We’ve Already Bowed Down Beyonce, So Why So Angry?

Beyonce released a mashup of two singles from her latest album, “Bow Down” and “I Been On.” The song that has been collectively referred to as “Bow Down” and has managed to do what Beyonce does best–set the interest ablaze with criticisms and approvals. I’ve said it before and I’ll say it again–Beyonce gives me a brand new emotion. There’s a hate to love and love to hate that’s intertwined in confusion. I have no idea how to feel about Beyonce and this song isn’t making it any easier. I know I can’t be alone. “Bow Down” is like the theme music to my ambiguous Beyonce emotion. I’m just as confused as this song is!

 

 

 

It’s like Beyonce has something to prove, but there’s no one to prove it to. Admittedly, there aren’t many in her league. Ok, to be fair, there’s no one in her league. In every interview, she says she looks up to Michelle Obama and MObama says the same about her. Their love affair is obvious and I guess they’ve made it impossible for anyone else to get on their level, which has given Beyonce a sense of entitlement when it comes to putting her loving fans, hating critics and analyzing journalists (like myself) in their place–”Bow Down b*tches,” she threatens us.

 

We see you Beyonce. We know you’re number one, two, three, four and five in a list of the top women in music, right now (not of all time, let’s not get crazy). Your music always hits the top of the charts, your shows sell out before tickets even go on sale and you are indeed the hottest chick in the game, so we’ve already bowed down and I can’t see us staying down here much longer. In fact, I’m standing up.

 

I respect Bey’s undeniable talent, but I don’t believe the image she’s trying to force-feed the world. Beyonce has always slung a message of sisterhood since her Destiny’s Child days and even as her solo career took off into the stars, she maintained a high level of respect as a business woman, talented artist, doting mother and adoring wife. Since her child’s birth, Beyonce’s been trying to solidify the image she wants the world to see and maybe, just maybe, she’s going through a postpartum. Personally, I believe she’s lost in a whirlwind of juggling all the balls in life she willingly picked up, while being one of the most iconic stars of our time. I won’t even pretend to understand that type of pressure, but from my seat, this show is uncomfortable to watch. Beyonce’s identity crisis is real and with “Bow Down,” she’s allowing herself to live vicariously, through herself.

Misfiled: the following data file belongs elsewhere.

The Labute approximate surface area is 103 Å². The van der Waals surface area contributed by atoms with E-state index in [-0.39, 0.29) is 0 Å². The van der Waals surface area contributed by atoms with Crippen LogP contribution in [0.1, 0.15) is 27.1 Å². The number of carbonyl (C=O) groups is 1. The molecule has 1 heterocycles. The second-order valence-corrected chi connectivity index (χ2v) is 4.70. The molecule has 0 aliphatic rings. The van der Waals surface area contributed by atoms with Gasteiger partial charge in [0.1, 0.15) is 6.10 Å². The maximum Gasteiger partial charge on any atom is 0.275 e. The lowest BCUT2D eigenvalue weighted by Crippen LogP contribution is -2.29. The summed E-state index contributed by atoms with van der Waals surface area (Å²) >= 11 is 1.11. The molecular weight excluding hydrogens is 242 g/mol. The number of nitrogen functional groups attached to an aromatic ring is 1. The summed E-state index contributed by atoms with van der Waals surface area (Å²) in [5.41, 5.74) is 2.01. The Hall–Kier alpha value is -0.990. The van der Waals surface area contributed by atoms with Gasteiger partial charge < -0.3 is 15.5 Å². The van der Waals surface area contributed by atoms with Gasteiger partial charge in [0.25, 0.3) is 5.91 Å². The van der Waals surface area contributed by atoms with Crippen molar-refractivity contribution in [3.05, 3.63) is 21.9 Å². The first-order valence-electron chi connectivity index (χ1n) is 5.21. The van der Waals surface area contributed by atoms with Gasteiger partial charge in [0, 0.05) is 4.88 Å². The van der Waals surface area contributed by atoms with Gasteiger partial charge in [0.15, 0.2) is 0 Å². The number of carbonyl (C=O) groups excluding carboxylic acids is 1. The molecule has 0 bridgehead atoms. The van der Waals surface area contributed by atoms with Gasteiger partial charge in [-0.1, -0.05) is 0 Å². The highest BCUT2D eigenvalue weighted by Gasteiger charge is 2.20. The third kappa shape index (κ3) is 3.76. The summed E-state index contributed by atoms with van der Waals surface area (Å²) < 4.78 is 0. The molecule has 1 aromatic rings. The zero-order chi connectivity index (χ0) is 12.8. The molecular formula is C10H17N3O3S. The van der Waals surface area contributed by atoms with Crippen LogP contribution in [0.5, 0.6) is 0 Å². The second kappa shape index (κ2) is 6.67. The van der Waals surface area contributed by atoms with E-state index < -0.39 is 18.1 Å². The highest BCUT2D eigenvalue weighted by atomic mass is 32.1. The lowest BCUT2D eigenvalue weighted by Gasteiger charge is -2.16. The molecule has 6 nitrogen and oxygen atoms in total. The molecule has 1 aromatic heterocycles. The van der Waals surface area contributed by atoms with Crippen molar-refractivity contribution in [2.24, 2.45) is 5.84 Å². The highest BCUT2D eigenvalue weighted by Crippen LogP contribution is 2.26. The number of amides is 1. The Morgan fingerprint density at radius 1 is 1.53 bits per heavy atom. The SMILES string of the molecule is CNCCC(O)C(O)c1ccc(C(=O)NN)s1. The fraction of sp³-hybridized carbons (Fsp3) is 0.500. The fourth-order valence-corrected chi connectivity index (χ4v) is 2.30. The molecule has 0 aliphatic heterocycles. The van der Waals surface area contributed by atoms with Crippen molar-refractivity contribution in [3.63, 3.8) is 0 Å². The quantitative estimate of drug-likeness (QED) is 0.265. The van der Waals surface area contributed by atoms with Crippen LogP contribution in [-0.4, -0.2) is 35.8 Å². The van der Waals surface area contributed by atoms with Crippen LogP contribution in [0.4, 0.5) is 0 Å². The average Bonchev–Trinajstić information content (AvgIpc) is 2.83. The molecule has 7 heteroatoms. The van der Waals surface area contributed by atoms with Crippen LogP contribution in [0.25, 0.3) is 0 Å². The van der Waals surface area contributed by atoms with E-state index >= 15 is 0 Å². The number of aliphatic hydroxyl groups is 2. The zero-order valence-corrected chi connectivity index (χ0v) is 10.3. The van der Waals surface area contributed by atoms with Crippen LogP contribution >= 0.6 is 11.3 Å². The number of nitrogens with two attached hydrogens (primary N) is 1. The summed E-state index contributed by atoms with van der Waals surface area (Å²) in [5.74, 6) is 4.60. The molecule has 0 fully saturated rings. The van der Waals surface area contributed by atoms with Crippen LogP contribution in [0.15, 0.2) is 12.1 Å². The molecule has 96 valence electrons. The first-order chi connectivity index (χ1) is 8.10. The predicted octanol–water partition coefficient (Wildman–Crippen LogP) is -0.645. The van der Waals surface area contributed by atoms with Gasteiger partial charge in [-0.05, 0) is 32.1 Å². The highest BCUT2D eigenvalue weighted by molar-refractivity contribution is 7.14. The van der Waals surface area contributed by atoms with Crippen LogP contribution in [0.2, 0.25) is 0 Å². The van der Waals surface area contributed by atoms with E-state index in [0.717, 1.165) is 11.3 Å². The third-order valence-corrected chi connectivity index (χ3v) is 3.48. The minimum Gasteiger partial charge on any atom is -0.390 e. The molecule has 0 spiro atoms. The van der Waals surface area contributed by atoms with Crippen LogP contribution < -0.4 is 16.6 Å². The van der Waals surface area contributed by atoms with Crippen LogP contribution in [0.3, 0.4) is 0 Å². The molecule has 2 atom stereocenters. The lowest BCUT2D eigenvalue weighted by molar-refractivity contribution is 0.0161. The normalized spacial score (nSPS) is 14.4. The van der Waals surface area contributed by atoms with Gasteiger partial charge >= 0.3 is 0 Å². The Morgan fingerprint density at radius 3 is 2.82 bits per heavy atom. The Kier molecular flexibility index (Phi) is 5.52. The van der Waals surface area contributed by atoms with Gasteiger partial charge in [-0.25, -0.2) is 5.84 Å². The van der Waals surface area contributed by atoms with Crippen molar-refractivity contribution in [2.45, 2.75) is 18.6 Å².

It’s like Beyonce is playing gangsta dress up. She’s seen her hubby and other “hood” rappers do it, so now she’s decided to truly “rep her set” with lyrics like “Hold up, Texas trill/H-town going down, man” and “H-town b*tches, h-h-town b*tches/I’m so crown, bow bow down b*tches.” As soon as I heard Beyonce spew them with fervor, I felt uncomfortable. I prefer my music honest and I don’t think Beyonce is being honest with herself, let alone, us–the listeners.

 

 

I can’t lie–I agree with Keyshia. As a superstar, who’s platform is higher than yours or mine, Beyonce is conflicted. She wants us to worship her, but she also wants us to think she’s this angelic force of nature who can see our “halo.” Which is it Beyonce? Who are you so mad at, that you had to yell with your throaty voice:

“Respect that, bow down bitches

I took some time to live my life

But don’t think I’m just his little wife

Don’t get it twisted, get it twisted

This my shit, bow down bitches”

Beyonce’s fans, excuse me–the Beyhive–are more than likely using all of Beyonce’s insulting lyrics as their status updates on all forms of social media. But, here’s the gotcha–Beyonce is talking to YOU. She wants YOU to bow down! These lyrics should effect you–they should make you wonder about Beyonce’s intentions:

“I know when you were little girls

You dreamt of being in my world

Don’t forget it , don’t forget it

Respect that, bow down bitches”

So, if you’re a Bey fan, you have probably had fantasies about hanging out with her–aka, being in her world. To those very same people who love Beyonce enough to dream of being a part of her world, Beyonce is asking you rather aggressively, to know your place and get there quick. And even after all of this, I still can’t figure out why. All I can think is, “How dare you Bey?” We’ve always loved and respected your work, so the last thing we need are instructions from you to worship you.

Beyonce seems to constantly demand respect. She’s given herself the name “King Bey,” despite being a woman and it’s clear she wants the title because Queens don’t get the reverence Kings get. So in order to get what she believe she deserves, she’s instructed the world to regard her as a King.

But Beyonce has it wrong. We have always respected and even revered Bey as an artist, but it’s confusing that she’s taking a page out of the Book of Kanye. This PSA of a single isn’t the best way to handle “haters.

 

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